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Clear Creek's Hildreth stars in 'Last Chance U'

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You may not know the name Chase Hildreth yet, but you will.

The Netflix show 'Last Chance U' launches its fourth season in mid-July and at the center of the controversial show is the former Clear Creek quarterback Hildreth.

Hildreth lit up scoreboards with his arm for the Wildcats throwing for over 5,800 yards and 75 touchdowns during his prep career.

The 6-foot-3 lefty has had a football journey. After high school, he played at Blinn CC then transferred to Scottsdale CC.

He got his shot this year to be the QB1 at Independence CC, the subject of 'Last Chance U' and the boisterous coach Jason Brown. The Patriots went 2-8 on the season and Hildreth played in six games, throwing for over 1,200 yards and seven touchdowns.

"My time at Indy had its ups and downs, but overall I felt like it was a great learning experience," he said. "The junior college life isn't for everybody. You have to really love the game in order to make it out."

He's now at Texas State, along with new coach Jake Spavital – considered an offensive genius.

Continue on Vype to see the trailer for the upcoming season of 'Last Chance U.'

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Originally Appeared on VYPE

KINGWOOD - The true impact of a coach can't always measured by the number of win and losses, the number of district championships or even runs at a state title.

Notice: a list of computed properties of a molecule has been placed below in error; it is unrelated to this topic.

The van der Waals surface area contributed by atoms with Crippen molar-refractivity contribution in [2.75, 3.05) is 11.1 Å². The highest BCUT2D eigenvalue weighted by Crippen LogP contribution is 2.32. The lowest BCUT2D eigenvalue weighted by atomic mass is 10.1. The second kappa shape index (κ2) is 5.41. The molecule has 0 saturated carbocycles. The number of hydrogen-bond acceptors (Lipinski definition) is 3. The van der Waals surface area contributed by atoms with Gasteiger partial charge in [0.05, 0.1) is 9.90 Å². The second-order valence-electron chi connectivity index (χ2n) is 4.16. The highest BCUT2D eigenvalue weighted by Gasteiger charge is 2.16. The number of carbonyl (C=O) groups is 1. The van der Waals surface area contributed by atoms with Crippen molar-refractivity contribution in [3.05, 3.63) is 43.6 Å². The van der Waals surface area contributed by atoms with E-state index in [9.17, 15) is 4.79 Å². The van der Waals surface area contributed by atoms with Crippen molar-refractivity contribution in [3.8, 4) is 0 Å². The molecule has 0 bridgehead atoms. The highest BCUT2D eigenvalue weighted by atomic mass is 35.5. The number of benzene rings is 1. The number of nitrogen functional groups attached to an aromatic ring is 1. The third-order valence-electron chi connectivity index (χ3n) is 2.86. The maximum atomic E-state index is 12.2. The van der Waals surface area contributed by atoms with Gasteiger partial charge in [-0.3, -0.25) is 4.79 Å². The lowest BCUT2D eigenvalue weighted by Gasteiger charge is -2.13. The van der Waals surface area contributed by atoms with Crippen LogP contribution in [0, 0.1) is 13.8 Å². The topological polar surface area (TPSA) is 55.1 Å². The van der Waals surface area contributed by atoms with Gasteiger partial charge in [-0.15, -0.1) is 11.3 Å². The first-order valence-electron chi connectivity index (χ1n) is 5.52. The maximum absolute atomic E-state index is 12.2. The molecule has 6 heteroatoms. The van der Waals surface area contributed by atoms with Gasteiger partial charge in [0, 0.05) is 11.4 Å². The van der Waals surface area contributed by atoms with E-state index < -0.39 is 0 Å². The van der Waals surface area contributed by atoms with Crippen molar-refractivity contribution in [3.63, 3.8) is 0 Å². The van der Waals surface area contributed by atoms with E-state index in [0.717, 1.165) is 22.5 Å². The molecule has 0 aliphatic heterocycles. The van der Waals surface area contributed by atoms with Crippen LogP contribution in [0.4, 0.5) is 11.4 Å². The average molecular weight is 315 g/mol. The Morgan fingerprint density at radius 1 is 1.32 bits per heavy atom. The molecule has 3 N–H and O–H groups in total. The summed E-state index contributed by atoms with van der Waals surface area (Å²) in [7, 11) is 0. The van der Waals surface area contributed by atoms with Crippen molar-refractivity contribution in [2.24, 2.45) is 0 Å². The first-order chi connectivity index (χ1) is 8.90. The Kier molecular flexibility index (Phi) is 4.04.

This story goes beyond any of that.

In reality, the impact a coach is seen whenever they become the one that is in need of the support that they have been providing to others their entire career.

Kingwood girls soccer coach Pres Holcomb, who is set to begin chemotherapy to battle Stage 4 colon cancer, which he was diagnosed with on December 20, is seeing his impact as the Kingwood and soccer community has rallied around him and his family with messages, wristbands, t-shirts, donations and more.

"It's overwhelming in a good way," Holcomb said. "It's kind of crazy when you see your own name across stuff like that. Once we went public with it, the support has been amazing. People you haven't talked to in years are reaching out to you."

Since they've gone public with it the "Hope for Holcomb" campaign has taken off.

The soccer team - which was told about Holcomb's battle in a group setting - created blue wristbands with the phrase on them. It started with the girls wearing them during matches and expanded to them being sold at different places in the community.

They started by ordering just 300.

Then an order of 500 more was needed and that still wasn't enough. The wristbands have sold more than 1,000.

"You don't even think you know that many people," Holcomb said.

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